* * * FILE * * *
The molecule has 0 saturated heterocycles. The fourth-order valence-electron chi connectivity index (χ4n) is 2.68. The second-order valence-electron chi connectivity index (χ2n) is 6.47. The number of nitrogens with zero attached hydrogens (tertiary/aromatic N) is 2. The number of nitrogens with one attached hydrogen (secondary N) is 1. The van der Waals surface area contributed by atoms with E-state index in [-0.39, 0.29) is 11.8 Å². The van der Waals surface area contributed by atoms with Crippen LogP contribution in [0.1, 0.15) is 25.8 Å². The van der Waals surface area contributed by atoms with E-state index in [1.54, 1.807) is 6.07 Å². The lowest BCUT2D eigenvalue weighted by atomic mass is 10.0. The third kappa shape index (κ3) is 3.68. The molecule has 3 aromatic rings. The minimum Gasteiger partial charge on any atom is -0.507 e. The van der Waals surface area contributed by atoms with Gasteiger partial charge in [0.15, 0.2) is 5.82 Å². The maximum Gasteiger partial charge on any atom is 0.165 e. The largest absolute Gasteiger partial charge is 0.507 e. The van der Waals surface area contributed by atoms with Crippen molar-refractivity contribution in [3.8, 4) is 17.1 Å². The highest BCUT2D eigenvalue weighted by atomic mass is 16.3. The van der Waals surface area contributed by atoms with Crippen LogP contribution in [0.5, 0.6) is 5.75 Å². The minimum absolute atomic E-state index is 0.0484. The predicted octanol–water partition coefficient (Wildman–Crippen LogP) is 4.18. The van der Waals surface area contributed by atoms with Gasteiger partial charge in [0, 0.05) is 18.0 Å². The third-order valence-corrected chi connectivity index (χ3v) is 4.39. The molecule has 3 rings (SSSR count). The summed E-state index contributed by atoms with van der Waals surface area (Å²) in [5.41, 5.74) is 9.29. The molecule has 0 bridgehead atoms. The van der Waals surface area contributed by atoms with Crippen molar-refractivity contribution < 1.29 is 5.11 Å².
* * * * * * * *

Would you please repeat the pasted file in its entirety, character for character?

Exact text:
The molecule has 0 saturated heterocycles. The fourth-order valence-electron chi connectivity index (χ4n) is 2.68. The second-order valence-electron chi connectivity index (χ2n) is 6.47. The number of nitrogens with zero attached hydrogens (tertiary/aromatic N) is 2. The number of nitrogens with one attached hydrogen (secondary N) is 1. The van der Waals surface area contributed by atoms with E-state index in [-0.39, 0.29) is 11.8 Å². The van der Waals surface area contributed by atoms with Crippen LogP contribution in [0.1, 0.15) is 25.8 Å². The van der Waals surface area contributed by atoms with E-state index in [1.54, 1.807) is 6.07 Å². The lowest BCUT2D eigenvalue weighted by atomic mass is 10.0. The third kappa shape index (κ3) is 3.68. The molecule has 3 aromatic rings. The minimum Gasteiger partial charge on any atom is -0.507 e. The van der Waals surface area contributed by atoms with Gasteiger partial charge in [0.15, 0.2) is 5.82 Å². The maximum Gasteiger partial charge on any atom is 0.165 e. The largest absolute Gasteiger partial charge is 0.507 e. The van der Waals surface area contributed by atoms with Crippen molar-refractivity contribution in [3.8, 4) is 17.1 Å². The highest BCUT2D eigenvalue weighted by atomic mass is 16.3. The van der Waals surface area contributed by atoms with Crippen LogP contribution in [0.5, 0.6) is 5.75 Å². The minimum absolute atomic E-state index is 0.0484. The predicted octanol–water partition coefficient (Wildman–Crippen LogP) is 4.18. The van der Waals surface area contributed by atoms with Gasteiger partial charge in [0, 0.05) is 18.0 Å². The third-order valence-corrected chi connectivity index (χ3v) is 4.39. The molecule has 3 rings (SSSR count). The summed E-state index contributed by atoms with van der Waals surface area (Å²) in [5.41, 5.74) is 9.29. The molecule has 0 bridgehead atoms. The van der Waals surface area contributed by atoms with Crippen molar-refractivity contribution < 1.29 is 5.11 Å².